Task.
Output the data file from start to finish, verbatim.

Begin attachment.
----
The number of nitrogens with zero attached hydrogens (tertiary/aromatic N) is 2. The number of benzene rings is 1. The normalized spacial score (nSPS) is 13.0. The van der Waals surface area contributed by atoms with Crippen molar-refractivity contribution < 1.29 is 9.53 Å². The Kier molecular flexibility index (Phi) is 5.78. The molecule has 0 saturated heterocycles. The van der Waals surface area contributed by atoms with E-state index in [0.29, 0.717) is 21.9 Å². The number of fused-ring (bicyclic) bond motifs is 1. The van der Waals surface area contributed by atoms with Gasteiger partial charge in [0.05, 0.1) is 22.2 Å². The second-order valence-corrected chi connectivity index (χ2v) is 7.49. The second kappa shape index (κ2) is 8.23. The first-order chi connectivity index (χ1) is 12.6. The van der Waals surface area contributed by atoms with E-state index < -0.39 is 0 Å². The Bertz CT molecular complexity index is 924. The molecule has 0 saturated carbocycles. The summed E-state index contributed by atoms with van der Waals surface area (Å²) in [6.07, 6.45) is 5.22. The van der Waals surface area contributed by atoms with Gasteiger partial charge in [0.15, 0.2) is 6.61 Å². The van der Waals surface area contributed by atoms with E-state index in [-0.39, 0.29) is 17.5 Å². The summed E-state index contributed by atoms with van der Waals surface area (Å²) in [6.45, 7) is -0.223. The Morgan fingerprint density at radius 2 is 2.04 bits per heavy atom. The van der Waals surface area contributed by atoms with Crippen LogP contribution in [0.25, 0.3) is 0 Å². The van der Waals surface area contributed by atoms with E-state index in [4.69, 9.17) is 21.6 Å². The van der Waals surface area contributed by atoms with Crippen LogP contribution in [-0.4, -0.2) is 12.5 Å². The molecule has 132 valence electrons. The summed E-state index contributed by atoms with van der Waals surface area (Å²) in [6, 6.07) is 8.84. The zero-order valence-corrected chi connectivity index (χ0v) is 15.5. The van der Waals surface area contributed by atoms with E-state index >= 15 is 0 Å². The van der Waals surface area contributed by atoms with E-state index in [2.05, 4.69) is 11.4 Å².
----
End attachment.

The number of nitrogens with zero attached hydrogens (tertiary/aromatic N) is 2. The number of benzene rings is 1. The normalized spacial score (nSPS) is 13.0. The van der Waals surface area contributed by atoms with Crippen molar-refractivity contribution < 1.29 is 9.53 Å². The Kier molecular flexibility index (Phi) is 5.78. The molecule has 0 saturated heterocycles. The van der Waals surface area contributed by atoms with E-state index in [0.29, 0.717) is 21.9 Å². The number of fused-ring (bicyclic) bond motifs is 1. The van der Waals surface area contributed by atoms with Gasteiger partial charge in [0.05, 0.1) is 22.2 Å². The second-order valence-corrected chi connectivity index (χ2v) is 7.49. The second kappa shape index (κ2) is 8.23. The first-order chi connectivity index (χ1) is 12.6. The van der Waals surface area contributed by atoms with E-state index < -0.39 is 0 Å². The Bertz CT molecular complexity index is 924. The molecule has 0 saturated carbocycles. The summed E-state index contributed by atoms with van der Waals surface area (Å²) in [6.07, 6.45) is 5.22. The van der Waals surface area contributed by atoms with Gasteiger partial charge in [0.15, 0.2) is 6.61 Å². The van der Waals surface area contributed by atoms with E-state index in [-0.39, 0.29) is 17.5 Å². The summed E-state index contributed by atoms with van der Waals surface area (Å²) in [6.45, 7) is -0.223. The Morgan fingerprint density at radius 2 is 2.04 bits per heavy atom. The van der Waals surface area contributed by atoms with Crippen LogP contribution in [0.25, 0.3) is 0 Å². The van der Waals surface area contributed by atoms with E-state index in [4.69, 9.17) is 21.6 Å². The van der Waals surface area contributed by atoms with Crippen LogP contribution in [-0.4, -0.2) is 12.5 Å². The molecule has 132 valence electrons. The summed E-state index contributed by atoms with van der Waals surface area (Å²) in [6, 6.07) is 8.84. The zero-order valence-corrected chi connectivity index (χ0v) is 15.5. The van der Waals surface area contributed by atoms with E-state index >= 15 is 0 Å². The van der Waals surface area contributed by atoms with E-state index in [2.05, 4.69) is 11.4 Å².